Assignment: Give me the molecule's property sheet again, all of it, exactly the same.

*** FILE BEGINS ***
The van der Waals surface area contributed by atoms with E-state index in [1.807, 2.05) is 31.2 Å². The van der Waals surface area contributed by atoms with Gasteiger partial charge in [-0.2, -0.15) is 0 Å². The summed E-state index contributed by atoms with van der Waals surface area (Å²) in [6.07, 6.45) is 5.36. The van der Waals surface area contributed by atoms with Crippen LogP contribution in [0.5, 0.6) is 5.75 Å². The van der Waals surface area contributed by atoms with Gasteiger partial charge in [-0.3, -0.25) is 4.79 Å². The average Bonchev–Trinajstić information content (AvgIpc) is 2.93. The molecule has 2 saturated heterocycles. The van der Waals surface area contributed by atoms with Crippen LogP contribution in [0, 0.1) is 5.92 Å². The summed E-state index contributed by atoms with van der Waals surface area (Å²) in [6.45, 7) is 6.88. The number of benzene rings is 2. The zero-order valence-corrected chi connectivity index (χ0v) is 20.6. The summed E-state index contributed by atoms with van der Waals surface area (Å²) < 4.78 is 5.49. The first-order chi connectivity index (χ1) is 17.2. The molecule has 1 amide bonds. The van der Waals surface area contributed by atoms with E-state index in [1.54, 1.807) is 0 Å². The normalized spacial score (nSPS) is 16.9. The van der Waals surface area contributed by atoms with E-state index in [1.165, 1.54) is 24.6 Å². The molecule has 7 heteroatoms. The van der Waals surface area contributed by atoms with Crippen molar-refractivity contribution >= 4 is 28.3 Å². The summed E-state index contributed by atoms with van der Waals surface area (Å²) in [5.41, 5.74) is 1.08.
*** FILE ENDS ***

The van der Waals surface area contributed by atoms with E-state index in [1.807, 2.05) is 31.2 Å². The van der Waals surface area contributed by atoms with Gasteiger partial charge in [-0.2, -0.15) is 0 Å². The summed E-state index contributed by atoms with van der Waals surface area (Å²) in [6.07, 6.45) is 5.36. The van der Waals surface area contributed by atoms with Crippen LogP contribution in [0.5, 0.6) is 5.75 Å². The van der Waals surface area contributed by atoms with Gasteiger partial charge in [-0.3, -0.25) is 4.79 Å². The average Bonchev–Trinajstić information content (AvgIpc) is 2.93. The molecule has 2 saturated heterocycles. The van der Waals surface area contributed by atoms with Crippen LogP contribution in [0, 0.1) is 5.92 Å². The summed E-state index contributed by atoms with van der Waals surface area (Å²) in [6.45, 7) is 6.88. The number of benzene rings is 2. The zero-order valence-corrected chi connectivity index (χ0v) is 20.6. The summed E-state index contributed by atoms with van der Waals surface area (Å²) < 4.78 is 5.49. The first-order chi connectivity index (χ1) is 17.2. The molecule has 1 amide bonds. The van der Waals surface area contributed by atoms with E-state index in [1.54, 1.807) is 0 Å². The normalized spacial score (nSPS) is 16.9. The van der Waals surface area contributed by atoms with E-state index in [1.165, 1.54) is 24.6 Å². The molecule has 7 heteroatoms. The van der Waals surface area contributed by atoms with Crippen molar-refractivity contribution >= 4 is 28.3 Å². The summed E-state index contributed by atoms with van der Waals surface area (Å²) in [5.41, 5.74) is 1.08.